This new docu-series on a cult established in Oregon in the 1980s is a timely exercise in tolerance and a fascinating insight into extremism
Once again, we’re infatuated with cults, nearly half a century since the headline groups of the late 1960s and ’70s – The Family International, The Manson Family, Heaven’s Gate and Jim Jones’s Peoples Temple – gave the term the weight of an inevitable, dirty mistake. Now it seems that we’ve reached peak nostalgia for that era, where the horrors perpetrated by the above have passed into history books and we can pretend their actions are that of another society. Just like fashion and music, vintage beliefs eventually become charming.
The last few years have seen an uptick of cult-focused media: podcasts such as Cults (2017–ongoing), You Must Remember Manson (2017–ongoing), a best-selling novel (Emma Cline’s 2016 The Girls) and a spate of television shows on the subject, including Unbreakable Kimmy Schmidt (2015–ongoing), Waco (2018) and now, Netflix’s Wild Wild Country (2018), a six part documentary miniseries about the Rajneesh movement and their brief but controversial residency in America in the 1980s.
Compared to other groups, the Rajneeshees, named after their founder, Bhagwan Shree Rajneesh, or ‘Osho’, have been a footnote of cult history. This is surprising, considering that its 7,000 followers (sannyasins) – best known for dressing exclusively in orange, pink, red and maroon uniforms – erected a fully functional, incorporated city on farmland in rural Oregon, the Rajneeshpuram; committed one of the largest bio-terror attacks in American history (infecting 751 people with salmonella in an attempt to curb voter turnout in a local election and aid their own candidate) and plotted to assassinate a US Attorney. Most likely, this story lingered in the shadows of cult history because of the Peoples Temple’s 907-person mass suicide via poisoned Kool Aid in 1978, which occurred only a few years before the events in Oregon. (Interestingly, the daughter of Representative Leo Ryan, who the Peoples Temple assassinated shortly before their mass suicide in Guyana, was a Rajneeshee.) Enter Netflix.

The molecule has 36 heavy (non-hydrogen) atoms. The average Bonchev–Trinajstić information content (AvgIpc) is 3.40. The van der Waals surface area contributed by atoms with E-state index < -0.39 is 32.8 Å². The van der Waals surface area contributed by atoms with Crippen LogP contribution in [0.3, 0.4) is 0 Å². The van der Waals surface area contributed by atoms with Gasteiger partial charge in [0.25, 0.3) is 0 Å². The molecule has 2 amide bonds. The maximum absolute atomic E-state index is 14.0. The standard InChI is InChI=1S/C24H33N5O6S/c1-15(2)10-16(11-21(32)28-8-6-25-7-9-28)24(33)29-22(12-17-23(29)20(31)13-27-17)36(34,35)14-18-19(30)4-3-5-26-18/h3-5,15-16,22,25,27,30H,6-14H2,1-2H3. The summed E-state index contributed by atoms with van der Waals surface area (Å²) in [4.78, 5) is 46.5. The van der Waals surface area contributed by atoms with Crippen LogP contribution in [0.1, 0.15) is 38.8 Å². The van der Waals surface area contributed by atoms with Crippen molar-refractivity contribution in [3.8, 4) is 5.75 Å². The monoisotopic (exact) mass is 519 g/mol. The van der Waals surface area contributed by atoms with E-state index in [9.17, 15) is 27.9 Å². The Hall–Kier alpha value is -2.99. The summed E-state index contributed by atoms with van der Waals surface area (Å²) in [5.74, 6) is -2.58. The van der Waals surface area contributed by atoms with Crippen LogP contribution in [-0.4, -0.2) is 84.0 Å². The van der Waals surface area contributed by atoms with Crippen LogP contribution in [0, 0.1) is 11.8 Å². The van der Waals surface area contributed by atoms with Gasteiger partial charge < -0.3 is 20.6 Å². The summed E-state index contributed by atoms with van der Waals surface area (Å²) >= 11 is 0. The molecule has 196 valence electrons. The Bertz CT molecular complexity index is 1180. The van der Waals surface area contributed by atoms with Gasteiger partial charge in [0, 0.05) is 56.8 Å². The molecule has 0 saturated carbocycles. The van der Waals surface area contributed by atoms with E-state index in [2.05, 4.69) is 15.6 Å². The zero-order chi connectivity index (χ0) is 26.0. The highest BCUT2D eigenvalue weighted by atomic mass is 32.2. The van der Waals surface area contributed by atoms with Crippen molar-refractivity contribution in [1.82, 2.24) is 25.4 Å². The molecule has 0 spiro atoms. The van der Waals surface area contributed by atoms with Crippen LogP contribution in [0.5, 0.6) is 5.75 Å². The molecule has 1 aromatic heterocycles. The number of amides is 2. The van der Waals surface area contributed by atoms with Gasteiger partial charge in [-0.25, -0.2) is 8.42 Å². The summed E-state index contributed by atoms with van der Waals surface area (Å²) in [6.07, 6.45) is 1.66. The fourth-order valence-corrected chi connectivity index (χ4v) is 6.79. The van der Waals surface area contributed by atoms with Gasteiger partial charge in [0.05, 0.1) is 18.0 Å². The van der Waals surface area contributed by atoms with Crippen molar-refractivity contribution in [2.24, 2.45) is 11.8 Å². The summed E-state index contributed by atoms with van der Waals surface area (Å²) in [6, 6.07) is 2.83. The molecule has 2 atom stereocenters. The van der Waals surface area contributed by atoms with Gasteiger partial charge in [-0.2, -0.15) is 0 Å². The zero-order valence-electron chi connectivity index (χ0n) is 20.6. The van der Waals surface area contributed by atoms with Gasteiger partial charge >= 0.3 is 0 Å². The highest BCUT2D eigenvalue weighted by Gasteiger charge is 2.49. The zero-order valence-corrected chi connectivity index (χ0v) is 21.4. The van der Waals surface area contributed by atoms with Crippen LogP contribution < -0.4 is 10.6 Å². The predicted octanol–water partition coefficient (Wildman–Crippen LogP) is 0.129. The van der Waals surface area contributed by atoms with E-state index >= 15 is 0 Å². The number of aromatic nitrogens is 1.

Told using a combination of new and vintage footage of both ex-Rajneeshee and conservative Oregonians, by brother-directors Chapman and Maclain Way, Wild Wild Country is masterful at manipulating its audiences’ alliances, never settling into a fixed perspective on the situation. In the beginning, the Rajneeshees seemed headed toward utopia. Sure, they were naive and isolationist, but their project was a distinctly American one: find a plot of land and make your own world. It seems hard to fault them for this mission, with its core appeal to the ‘American dream’, and yet, this is exactly what the citizens of the local town of Antelope, 18 miles away, do.
This tiny town of less than 60 conservative retirees are disgusted by the social experiment occurring up the road from them. They are unapologetically xenophobic and remain difficult to sympathize with. When they conclude that the Rajneeshee pose a threat to their way of life, they greet them with guns. In reaction, the Rajneeshee arm themselves ten-fold, introduce gun-wielding patrols and eventually turn to real estate thuggery and direct violence in order to occupy Antelope. As they see it, they are victims in a long lineage of religious persecution, and brute force is their only course of action. The viewing experience is a relevant, timely exercise in tolerance, and a fascinating treatment of the most extreme relationships that arise in the great American diversity experiment.